MADISON (WKOW) — President Trump’s comments appearing to mock the woman accusing Supreme Court nominee Brett Kavanaugh of sexual assault have many advocates for victims of sexual assault up in arms.
During a rally in Southaven, Mississippi Tuesday night, President Donald Trump, for the first time, directly mocked Dr. Christine Blasey Ford’s testimony before the Senate Judiciary Committee, casting doubt on her story.
“I had one beer. Well, do you think it was — nope, it was one beer,” Trump said, mimicking Ford’s. “How did you get home? I don’t remember. How’d you get there? I don’t remember. Where is the place? I don’t remember. How many years ago was it? I don’t know.”
Now, groups like the Wisconsin Coalition Against Sexual Assault (WCASA) fear his remarks will discourage victims from coming forward about assault because they might not be believed.
“It creates a disincentive for survivors to come forward,” said Ian Henderson, Director of Legal and System Services at WCASA. “There are already enough reasons why victims don’t come forward because of fear of not being believed. But on the flip side, we’ve seen a lot of positive movement on social media like #IBelieveSurvivors and #WhyIDidntReport.”
According to the Rape, Abuse and Incest National Network, two thirds of sexual assault cases are not reported.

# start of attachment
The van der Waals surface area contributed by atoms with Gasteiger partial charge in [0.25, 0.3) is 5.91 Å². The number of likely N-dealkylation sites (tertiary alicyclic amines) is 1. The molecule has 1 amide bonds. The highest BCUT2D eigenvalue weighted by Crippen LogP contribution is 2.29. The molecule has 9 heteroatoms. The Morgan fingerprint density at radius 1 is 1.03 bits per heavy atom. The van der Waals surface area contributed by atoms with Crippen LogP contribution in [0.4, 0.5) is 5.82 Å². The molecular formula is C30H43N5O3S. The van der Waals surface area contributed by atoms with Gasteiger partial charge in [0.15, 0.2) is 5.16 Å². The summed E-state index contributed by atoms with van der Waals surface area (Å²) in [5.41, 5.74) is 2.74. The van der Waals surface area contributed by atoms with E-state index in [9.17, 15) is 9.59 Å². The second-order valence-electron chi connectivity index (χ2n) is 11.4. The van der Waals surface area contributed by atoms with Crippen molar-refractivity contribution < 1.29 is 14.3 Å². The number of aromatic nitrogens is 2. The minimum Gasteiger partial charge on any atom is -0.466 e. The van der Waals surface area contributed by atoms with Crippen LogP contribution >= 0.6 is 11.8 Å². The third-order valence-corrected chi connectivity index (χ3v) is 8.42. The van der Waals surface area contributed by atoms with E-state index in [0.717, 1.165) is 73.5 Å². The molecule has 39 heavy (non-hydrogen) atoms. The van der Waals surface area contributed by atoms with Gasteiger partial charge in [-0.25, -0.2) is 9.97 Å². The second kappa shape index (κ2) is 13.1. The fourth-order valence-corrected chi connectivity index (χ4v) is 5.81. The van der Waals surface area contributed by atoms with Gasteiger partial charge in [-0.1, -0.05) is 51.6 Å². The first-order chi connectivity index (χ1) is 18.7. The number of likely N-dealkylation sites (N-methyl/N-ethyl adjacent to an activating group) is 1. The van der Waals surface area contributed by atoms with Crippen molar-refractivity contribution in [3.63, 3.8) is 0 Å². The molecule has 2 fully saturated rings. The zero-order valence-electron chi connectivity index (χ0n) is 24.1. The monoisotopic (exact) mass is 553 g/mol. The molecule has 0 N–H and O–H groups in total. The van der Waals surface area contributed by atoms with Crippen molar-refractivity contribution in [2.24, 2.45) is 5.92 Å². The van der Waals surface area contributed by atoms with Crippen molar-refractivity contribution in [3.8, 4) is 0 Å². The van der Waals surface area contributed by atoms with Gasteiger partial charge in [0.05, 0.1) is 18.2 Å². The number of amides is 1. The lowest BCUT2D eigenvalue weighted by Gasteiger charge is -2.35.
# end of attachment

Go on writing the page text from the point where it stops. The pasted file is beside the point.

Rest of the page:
The White House said President Trump did not mock Dr. Ford at a rally Tuesday night.
“The President simply pointed out the facts of the matter and that is what the Senate will have to use to determine whether or not they vote to support him or not,” Press Secretary Sarah Sanders said Wednesday.
The President also expressed concern about the public’s outcry from the allegations against Brett Kavanaugh and the impact on other men.
“It is a very scary time for young men in America, where you can be guilty of something you may not be guilty of,” Trump said. “This is a very, very — this is a very difficult time. What’s happening here has much more to do than even the appointment of a Supreme Court justice.”
Henderson said Trump’s comment mischaracterizes who reports sexual violence and assumes only men are responsible.
“Completely discounts men and boys of sexual violence. They also, unfortunately, lump men into the category of potential perpetrators or at least complicit in rape culture,” said Henderson.